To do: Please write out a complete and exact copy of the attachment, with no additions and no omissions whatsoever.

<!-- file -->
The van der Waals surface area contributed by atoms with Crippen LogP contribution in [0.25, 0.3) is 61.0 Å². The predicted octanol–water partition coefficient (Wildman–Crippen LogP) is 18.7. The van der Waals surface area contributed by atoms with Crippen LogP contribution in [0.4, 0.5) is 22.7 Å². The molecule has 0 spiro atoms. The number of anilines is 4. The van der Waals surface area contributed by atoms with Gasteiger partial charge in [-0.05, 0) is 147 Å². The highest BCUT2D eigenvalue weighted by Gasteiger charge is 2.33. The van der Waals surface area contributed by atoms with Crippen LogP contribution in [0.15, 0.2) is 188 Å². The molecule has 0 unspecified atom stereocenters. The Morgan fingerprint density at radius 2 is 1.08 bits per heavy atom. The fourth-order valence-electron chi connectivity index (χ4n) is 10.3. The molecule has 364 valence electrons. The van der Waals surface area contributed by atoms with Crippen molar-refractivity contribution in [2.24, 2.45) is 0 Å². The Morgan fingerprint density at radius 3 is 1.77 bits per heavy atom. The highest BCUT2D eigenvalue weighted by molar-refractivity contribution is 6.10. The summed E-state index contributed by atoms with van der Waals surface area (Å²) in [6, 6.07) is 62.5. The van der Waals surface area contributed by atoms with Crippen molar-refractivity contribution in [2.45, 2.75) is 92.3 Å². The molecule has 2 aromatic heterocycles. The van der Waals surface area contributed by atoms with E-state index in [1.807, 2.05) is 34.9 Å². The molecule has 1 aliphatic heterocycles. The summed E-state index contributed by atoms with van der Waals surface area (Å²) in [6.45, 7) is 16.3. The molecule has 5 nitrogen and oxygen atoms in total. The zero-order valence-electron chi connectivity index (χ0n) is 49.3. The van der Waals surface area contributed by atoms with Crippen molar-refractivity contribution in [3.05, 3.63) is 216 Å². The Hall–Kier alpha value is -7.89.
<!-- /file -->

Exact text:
The van der Waals surface area contributed by atoms with Crippen LogP contribution in [0.25, 0.3) is 61.0 Å². The predicted octanol–water partition coefficient (Wildman–Crippen LogP) is 18.7. The van der Waals surface area contributed by atoms with Crippen LogP contribution in [0.4, 0.5) is 22.7 Å². The molecule has 0 spiro atoms. The number of anilines is 4. The van der Waals surface area contributed by atoms with Gasteiger partial charge in [-0.05, 0) is 147 Å². The highest BCUT2D eigenvalue weighted by Gasteiger charge is 2.33. The van der Waals surface area contributed by atoms with Crippen LogP contribution in [0.15, 0.2) is 188 Å². The molecule has 0 unspecified atom stereocenters. The Morgan fingerprint density at radius 2 is 1.08 bits per heavy atom. The fourth-order valence-electron chi connectivity index (χ4n) is 10.3. The molecule has 364 valence electrons. The van der Waals surface area contributed by atoms with Crippen molar-refractivity contribution in [2.24, 2.45) is 0 Å². The Morgan fingerprint density at radius 3 is 1.77 bits per heavy atom. The highest BCUT2D eigenvalue weighted by molar-refractivity contribution is 6.10. The summed E-state index contributed by atoms with van der Waals surface area (Å²) in [6, 6.07) is 62.5. The van der Waals surface area contributed by atoms with Crippen molar-refractivity contribution in [2.45, 2.75) is 92.3 Å². The molecule has 2 aromatic heterocycles. The van der Waals surface area contributed by atoms with E-state index in [1.807, 2.05) is 34.9 Å². The molecule has 1 aliphatic heterocycles. The summed E-state index contributed by atoms with van der Waals surface area (Å²) in [6.45, 7) is 16.3. The molecule has 5 nitrogen and oxygen atoms in total. The zero-order valence-electron chi connectivity index (χ0n) is 49.3. The van der Waals surface area contributed by atoms with Crippen molar-refractivity contribution in [3.05, 3.63) is 216 Å². The Hall–Kier alpha value is -7.89.